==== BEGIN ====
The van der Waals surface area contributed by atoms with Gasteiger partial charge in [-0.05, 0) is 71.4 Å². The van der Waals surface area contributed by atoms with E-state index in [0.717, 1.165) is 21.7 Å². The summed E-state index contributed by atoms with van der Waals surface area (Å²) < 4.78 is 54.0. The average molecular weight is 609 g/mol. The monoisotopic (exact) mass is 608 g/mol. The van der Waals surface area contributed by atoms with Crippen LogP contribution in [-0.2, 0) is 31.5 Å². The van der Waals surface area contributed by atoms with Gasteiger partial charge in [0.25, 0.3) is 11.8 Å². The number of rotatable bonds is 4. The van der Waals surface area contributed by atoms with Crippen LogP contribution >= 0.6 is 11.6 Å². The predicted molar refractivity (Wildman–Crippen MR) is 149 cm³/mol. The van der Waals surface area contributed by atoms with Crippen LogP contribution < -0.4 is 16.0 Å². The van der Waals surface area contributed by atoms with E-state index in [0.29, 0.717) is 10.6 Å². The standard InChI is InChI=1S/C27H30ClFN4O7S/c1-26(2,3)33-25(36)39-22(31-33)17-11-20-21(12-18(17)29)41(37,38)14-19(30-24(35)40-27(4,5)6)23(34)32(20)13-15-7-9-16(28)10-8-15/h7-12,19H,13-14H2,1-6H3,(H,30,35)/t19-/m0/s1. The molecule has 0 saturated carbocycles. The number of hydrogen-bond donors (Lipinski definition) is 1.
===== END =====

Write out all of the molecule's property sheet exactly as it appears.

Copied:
The van der Waals surface area contributed by atoms with Gasteiger partial charge in [-0.05, 0) is 71.4 Å². The van der Waals surface area contributed by atoms with E-state index in [0.717, 1.165) is 21.7 Å². The summed E-state index contributed by atoms with van der Waals surface area (Å²) < 4.78 is 54.0. The average molecular weight is 609 g/mol. The monoisotopic (exact) mass is 608 g/mol. The van der Waals surface area contributed by atoms with Crippen LogP contribution in [-0.2, 0) is 31.5 Å². The van der Waals surface area contributed by atoms with Gasteiger partial charge in [0.25, 0.3) is 11.8 Å². The number of rotatable bonds is 4. The van der Waals surface area contributed by atoms with Crippen LogP contribution >= 0.6 is 11.6 Å². The predicted molar refractivity (Wildman–Crippen MR) is 149 cm³/mol. The van der Waals surface area contributed by atoms with Crippen LogP contribution < -0.4 is 16.0 Å². The van der Waals surface area contributed by atoms with E-state index in [0.29, 0.717) is 10.6 Å². The standard InChI is InChI=1S/C27H30ClFN4O7S/c1-26(2,3)33-25(36)39-22(31-33)17-11-20-21(12-18(17)29)41(37,38)14-19(30-24(35)40-27(4,5)6)23(34)32(20)13-15-7-9-16(28)10-8-15/h7-12,19H,13-14H2,1-6H3,(H,30,35)/t19-/m0/s1. The molecule has 0 saturated carbocycles. The number of hydrogen-bond donors (Lipinski definition) is 1.